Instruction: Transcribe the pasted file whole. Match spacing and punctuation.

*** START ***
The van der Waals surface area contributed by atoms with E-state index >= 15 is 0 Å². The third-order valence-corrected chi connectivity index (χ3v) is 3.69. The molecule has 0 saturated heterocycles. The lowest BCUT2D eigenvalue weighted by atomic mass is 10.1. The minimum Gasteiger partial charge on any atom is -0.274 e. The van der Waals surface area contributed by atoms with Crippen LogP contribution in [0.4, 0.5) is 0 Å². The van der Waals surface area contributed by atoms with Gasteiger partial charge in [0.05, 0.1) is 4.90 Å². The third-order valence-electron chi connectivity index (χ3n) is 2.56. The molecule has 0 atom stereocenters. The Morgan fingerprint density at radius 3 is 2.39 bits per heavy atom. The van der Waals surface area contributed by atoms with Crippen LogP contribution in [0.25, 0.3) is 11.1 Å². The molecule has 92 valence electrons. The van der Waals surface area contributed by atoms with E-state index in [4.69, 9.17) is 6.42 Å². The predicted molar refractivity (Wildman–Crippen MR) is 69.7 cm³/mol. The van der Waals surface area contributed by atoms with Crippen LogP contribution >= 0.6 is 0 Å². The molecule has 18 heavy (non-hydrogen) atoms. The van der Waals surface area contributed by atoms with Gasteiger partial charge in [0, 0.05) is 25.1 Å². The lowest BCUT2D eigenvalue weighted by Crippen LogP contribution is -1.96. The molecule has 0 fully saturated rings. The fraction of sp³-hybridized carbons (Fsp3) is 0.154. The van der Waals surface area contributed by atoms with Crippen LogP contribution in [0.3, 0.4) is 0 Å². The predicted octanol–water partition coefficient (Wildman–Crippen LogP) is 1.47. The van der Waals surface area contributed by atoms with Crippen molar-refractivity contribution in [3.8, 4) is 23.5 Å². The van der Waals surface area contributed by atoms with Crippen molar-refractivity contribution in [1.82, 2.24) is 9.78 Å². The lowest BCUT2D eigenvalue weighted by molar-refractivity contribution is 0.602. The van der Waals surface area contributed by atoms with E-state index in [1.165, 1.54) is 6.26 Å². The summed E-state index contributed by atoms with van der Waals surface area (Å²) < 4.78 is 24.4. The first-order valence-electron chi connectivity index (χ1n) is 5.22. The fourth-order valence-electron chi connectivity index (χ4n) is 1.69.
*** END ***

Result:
The van der Waals surface area contributed by atoms with E-state index >= 15 is 0 Å². The third-order valence-corrected chi connectivity index (χ3v) is 3.69. The molecule has 0 saturated heterocycles. The lowest BCUT2D eigenvalue weighted by atomic mass is 10.1. The minimum Gasteiger partial charge on any atom is -0.274 e. The van der Waals surface area contributed by atoms with Crippen LogP contribution in [0.4, 0.5) is 0 Å². The van der Waals surface area contributed by atoms with Gasteiger partial charge in [0.05, 0.1) is 4.90 Å². The third-order valence-electron chi connectivity index (χ3n) is 2.56. The molecule has 0 atom stereocenters. The Morgan fingerprint density at radius 3 is 2.39 bits per heavy atom. The van der Waals surface area contributed by atoms with Crippen LogP contribution in [0.25, 0.3) is 11.1 Å². The molecule has 92 valence electrons. The van der Waals surface area contributed by atoms with E-state index in [4.69, 9.17) is 6.42 Å². The predicted molar refractivity (Wildman–Crippen MR) is 69.7 cm³/mol. The van der Waals surface area contributed by atoms with Crippen LogP contribution >= 0.6 is 0 Å². The molecule has 18 heavy (non-hydrogen) atoms. The van der Waals surface area contributed by atoms with Gasteiger partial charge in [0, 0.05) is 25.1 Å². The lowest BCUT2D eigenvalue weighted by Crippen LogP contribution is -1.96. The molecule has 0 fully saturated rings. The fraction of sp³-hybridized carbons (Fsp3) is 0.154. The van der Waals surface area contributed by atoms with Crippen LogP contribution in [0.3, 0.4) is 0 Å². The predicted octanol–water partition coefficient (Wildman–Crippen LogP) is 1.47. The van der Waals surface area contributed by atoms with Crippen molar-refractivity contribution in [3.8, 4) is 23.5 Å². The van der Waals surface area contributed by atoms with Crippen molar-refractivity contribution in [1.82, 2.24) is 9.78 Å². The lowest BCUT2D eigenvalue weighted by molar-refractivity contribution is 0.602. The van der Waals surface area contributed by atoms with E-state index in [1.165, 1.54) is 6.26 Å². The summed E-state index contributed by atoms with van der Waals surface area (Å²) < 4.78 is 24.4. The first-order valence-electron chi connectivity index (χ1n) is 5.22. The fourth-order valence-electron chi connectivity index (χ4n) is 1.69.